Fighting Back Against Invasive Carp
Asian carp include four invasive species—silver, bighead, grass, and black carp—that were brought to the United States in the 1970s to help maintain ponds used for aquaculture. Floods and transport by people spread the fish to our reservoirs, lakes, and river systems. The species very rapidly spread on its own and inadvertently by anglers mistaking them for bait fish.
Asian carp reproduce quickly, have no natural predators, devour food sources native fish need, and devastate habitats. Asian carp, which can grow up to 100 pounds, also threaten boaters’ safety. Silver carp are known to jump when disturbed by boats, striking passengers and causing serious injuries.
If left unaddressed, Asian carp will continue to spread throughout our waterways. As the species’ range expands, so will their destruction of native aquatic wildlife–from endangered muscles to bass and other sport fish. Asian carp degrade the quality of waters, making them less attractive to the anglers that help fuel countless local economies across the state. And as anglers stop buying licenses, the state wildlife agency loses critical funding for wildlife conservation of all types. Recreational boaters are also driven away by the threat of jumping silver carp, further damaging local economies.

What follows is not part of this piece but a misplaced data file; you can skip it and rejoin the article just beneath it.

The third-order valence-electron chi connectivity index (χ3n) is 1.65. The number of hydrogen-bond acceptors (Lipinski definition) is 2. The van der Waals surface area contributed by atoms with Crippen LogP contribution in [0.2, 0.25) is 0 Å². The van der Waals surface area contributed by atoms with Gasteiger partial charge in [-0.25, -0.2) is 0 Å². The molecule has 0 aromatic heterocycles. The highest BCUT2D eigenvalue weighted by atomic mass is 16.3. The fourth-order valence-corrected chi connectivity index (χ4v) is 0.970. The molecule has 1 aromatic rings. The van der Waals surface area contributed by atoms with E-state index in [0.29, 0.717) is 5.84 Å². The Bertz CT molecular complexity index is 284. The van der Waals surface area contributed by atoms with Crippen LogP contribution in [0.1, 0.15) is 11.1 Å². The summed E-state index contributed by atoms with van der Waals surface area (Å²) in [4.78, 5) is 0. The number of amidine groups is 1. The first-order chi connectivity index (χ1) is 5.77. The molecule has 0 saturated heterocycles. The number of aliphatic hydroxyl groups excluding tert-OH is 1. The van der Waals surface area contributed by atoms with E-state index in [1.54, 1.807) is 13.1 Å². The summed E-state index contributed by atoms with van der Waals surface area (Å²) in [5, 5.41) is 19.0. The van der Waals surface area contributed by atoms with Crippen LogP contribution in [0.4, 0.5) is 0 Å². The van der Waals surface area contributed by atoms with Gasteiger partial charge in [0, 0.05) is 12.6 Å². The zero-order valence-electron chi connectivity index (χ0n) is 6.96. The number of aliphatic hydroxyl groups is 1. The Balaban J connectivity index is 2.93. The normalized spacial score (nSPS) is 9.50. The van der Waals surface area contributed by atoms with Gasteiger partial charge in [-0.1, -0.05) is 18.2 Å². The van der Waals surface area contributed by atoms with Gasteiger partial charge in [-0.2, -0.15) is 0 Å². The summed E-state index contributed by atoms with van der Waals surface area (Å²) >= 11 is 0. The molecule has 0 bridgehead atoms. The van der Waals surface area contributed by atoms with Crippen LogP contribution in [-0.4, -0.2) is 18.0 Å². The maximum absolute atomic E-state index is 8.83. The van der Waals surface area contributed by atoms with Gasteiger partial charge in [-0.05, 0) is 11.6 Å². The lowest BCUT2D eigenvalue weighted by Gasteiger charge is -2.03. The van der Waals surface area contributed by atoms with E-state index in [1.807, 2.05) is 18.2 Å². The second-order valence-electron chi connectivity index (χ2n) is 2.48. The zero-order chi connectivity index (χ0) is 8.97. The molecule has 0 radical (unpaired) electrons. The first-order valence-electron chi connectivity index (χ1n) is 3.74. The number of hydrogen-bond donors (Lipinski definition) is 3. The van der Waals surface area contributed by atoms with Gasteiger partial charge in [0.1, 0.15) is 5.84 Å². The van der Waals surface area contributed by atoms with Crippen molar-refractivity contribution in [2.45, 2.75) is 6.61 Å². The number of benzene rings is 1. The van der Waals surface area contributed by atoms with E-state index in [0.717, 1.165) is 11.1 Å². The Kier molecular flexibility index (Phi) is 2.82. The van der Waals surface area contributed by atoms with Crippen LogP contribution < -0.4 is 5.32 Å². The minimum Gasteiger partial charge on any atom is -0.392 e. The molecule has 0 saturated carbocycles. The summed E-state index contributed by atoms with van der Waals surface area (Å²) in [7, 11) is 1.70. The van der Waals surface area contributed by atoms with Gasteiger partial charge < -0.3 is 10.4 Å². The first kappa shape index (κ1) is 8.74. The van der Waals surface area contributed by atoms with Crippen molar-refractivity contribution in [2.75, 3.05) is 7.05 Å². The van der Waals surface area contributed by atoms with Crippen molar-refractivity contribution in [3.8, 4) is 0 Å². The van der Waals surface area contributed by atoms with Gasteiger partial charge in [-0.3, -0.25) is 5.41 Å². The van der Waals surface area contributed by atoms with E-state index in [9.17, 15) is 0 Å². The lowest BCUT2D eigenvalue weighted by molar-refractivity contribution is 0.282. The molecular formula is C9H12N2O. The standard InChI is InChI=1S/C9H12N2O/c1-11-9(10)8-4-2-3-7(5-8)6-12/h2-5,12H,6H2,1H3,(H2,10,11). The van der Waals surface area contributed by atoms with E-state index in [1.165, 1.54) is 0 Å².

Elected officials at the state and federal levels have collaborated with Tennessee Wildlife Federation to help shape and pass bills and budget requests. And Tennessee Wildlife Resources Agency has devoted resources to studying and monitoring Asian carp, as well as testing barriers.
But a greater response is needed from all sectors to meet this challenge. We must continue to ask our state and federal leaders to provide the tools and increased funding needed to remove Asian carp from our waters and prevent them spreading. Individuals can also take the Stop Asian Carp Pledge to do their part to report and slow down this damaging invasive species.